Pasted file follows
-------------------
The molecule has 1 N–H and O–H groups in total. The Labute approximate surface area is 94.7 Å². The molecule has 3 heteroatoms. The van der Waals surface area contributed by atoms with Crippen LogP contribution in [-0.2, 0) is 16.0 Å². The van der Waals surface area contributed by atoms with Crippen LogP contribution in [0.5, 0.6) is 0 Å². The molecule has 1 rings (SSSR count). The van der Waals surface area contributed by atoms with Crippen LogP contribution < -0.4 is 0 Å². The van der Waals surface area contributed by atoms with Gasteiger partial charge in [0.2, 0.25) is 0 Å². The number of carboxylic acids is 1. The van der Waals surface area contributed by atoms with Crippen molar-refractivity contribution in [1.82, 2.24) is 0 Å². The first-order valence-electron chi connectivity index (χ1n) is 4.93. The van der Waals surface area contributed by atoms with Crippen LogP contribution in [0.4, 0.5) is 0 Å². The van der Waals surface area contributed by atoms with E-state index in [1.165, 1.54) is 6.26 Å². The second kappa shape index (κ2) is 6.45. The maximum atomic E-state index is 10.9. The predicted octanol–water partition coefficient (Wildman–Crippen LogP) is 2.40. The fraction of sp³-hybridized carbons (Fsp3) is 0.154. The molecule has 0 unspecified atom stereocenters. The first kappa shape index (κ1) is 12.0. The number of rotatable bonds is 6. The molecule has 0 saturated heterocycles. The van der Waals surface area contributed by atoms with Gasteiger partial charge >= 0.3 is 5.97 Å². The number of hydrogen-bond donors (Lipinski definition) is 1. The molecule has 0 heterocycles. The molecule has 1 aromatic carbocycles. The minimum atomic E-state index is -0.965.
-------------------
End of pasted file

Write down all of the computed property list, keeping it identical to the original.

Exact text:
The molecule has 1 N–H and O–H groups in total. The Labute approximate surface area is 94.7 Å². The molecule has 3 heteroatoms. The van der Waals surface area contributed by atoms with Crippen LogP contribution in [-0.2, 0) is 16.0 Å². The van der Waals surface area contributed by atoms with Crippen LogP contribution in [0.5, 0.6) is 0 Å². The molecule has 1 rings (SSSR count). The van der Waals surface area contributed by atoms with Crippen LogP contribution < -0.4 is 0 Å². The van der Waals surface area contributed by atoms with Gasteiger partial charge in [0.2, 0.25) is 0 Å². The number of carboxylic acids is 1. The van der Waals surface area contributed by atoms with Crippen molar-refractivity contribution in [1.82, 2.24) is 0 Å². The first-order valence-electron chi connectivity index (χ1n) is 4.93. The van der Waals surface area contributed by atoms with Crippen LogP contribution in [0.4, 0.5) is 0 Å². The van der Waals surface area contributed by atoms with E-state index in [1.165, 1.54) is 6.26 Å². The second kappa shape index (κ2) is 6.45. The maximum atomic E-state index is 10.9. The predicted octanol–water partition coefficient (Wildman–Crippen LogP) is 2.40. The fraction of sp³-hybridized carbons (Fsp3) is 0.154. The molecule has 0 unspecified atom stereocenters. The first kappa shape index (κ1) is 12.0. The number of rotatable bonds is 6. The molecule has 0 saturated heterocycles. The van der Waals surface area contributed by atoms with Gasteiger partial charge >= 0.3 is 5.97 Å². The number of hydrogen-bond donors (Lipinski definition) is 1. The molecule has 0 heterocycles. The molecule has 1 aromatic carbocycles. The minimum atomic E-state index is -0.965.